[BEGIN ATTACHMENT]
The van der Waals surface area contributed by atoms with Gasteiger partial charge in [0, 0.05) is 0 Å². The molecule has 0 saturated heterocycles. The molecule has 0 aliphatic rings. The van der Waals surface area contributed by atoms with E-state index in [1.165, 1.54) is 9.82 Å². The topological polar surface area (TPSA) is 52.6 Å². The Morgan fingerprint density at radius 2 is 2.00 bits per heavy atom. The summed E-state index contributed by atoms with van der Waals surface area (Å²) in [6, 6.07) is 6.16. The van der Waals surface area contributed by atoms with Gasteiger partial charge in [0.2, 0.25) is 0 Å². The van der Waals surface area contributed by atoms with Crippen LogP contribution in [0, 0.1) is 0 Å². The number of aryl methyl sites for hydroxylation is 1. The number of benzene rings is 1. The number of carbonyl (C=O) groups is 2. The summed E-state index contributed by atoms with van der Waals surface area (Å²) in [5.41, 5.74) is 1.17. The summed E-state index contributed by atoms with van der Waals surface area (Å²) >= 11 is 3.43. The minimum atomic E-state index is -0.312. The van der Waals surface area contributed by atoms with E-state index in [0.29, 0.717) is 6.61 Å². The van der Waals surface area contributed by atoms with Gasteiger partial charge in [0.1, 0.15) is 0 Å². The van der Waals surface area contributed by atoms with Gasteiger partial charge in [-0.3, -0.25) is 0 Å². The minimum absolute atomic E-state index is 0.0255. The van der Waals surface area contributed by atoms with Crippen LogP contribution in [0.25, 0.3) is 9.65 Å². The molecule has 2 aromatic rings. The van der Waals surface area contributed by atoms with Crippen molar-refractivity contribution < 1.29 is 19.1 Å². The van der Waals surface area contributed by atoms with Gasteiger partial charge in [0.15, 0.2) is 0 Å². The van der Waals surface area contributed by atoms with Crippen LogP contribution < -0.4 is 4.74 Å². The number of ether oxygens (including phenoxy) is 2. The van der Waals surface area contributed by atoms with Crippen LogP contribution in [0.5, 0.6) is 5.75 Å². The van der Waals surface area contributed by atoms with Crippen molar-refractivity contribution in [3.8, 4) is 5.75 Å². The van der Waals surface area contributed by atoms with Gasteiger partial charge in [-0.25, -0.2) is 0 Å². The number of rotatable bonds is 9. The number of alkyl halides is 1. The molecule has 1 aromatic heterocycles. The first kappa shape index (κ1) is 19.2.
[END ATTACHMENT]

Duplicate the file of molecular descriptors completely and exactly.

The van der Waals surface area contributed by atoms with Gasteiger partial charge in [0, 0.05) is 0 Å². The molecule has 0 saturated heterocycles. The molecule has 0 aliphatic rings. The van der Waals surface area contributed by atoms with E-state index in [1.165, 1.54) is 9.82 Å². The topological polar surface area (TPSA) is 52.6 Å². The Morgan fingerprint density at radius 2 is 2.00 bits per heavy atom. The summed E-state index contributed by atoms with van der Waals surface area (Å²) in [6, 6.07) is 6.16. The van der Waals surface area contributed by atoms with Gasteiger partial charge in [0.2, 0.25) is 0 Å². The van der Waals surface area contributed by atoms with Crippen LogP contribution in [0, 0.1) is 0 Å². The number of aryl methyl sites for hydroxylation is 1. The number of benzene rings is 1. The number of carbonyl (C=O) groups is 2. The summed E-state index contributed by atoms with van der Waals surface area (Å²) in [5.41, 5.74) is 1.17. The summed E-state index contributed by atoms with van der Waals surface area (Å²) >= 11 is 3.43. The minimum atomic E-state index is -0.312. The van der Waals surface area contributed by atoms with E-state index in [0.29, 0.717) is 6.61 Å². The van der Waals surface area contributed by atoms with Gasteiger partial charge in [0.1, 0.15) is 0 Å². The van der Waals surface area contributed by atoms with Gasteiger partial charge in [-0.3, -0.25) is 0 Å². The minimum absolute atomic E-state index is 0.0255. The van der Waals surface area contributed by atoms with Crippen LogP contribution in [0.25, 0.3) is 9.65 Å². The molecule has 2 aromatic rings. The van der Waals surface area contributed by atoms with Crippen molar-refractivity contribution < 1.29 is 19.1 Å². The van der Waals surface area contributed by atoms with Gasteiger partial charge in [0.15, 0.2) is 0 Å². The van der Waals surface area contributed by atoms with Crippen LogP contribution < -0.4 is 4.74 Å². The number of ether oxygens (including phenoxy) is 2. The van der Waals surface area contributed by atoms with Crippen LogP contribution in [0.5, 0.6) is 5.75 Å². The van der Waals surface area contributed by atoms with Crippen molar-refractivity contribution in [3.8, 4) is 5.75 Å². The van der Waals surface area contributed by atoms with Gasteiger partial charge in [-0.25, -0.2) is 0 Å². The number of rotatable bonds is 9. The number of alkyl halides is 1. The molecule has 1 aromatic heterocycles. The first kappa shape index (κ1) is 19.2.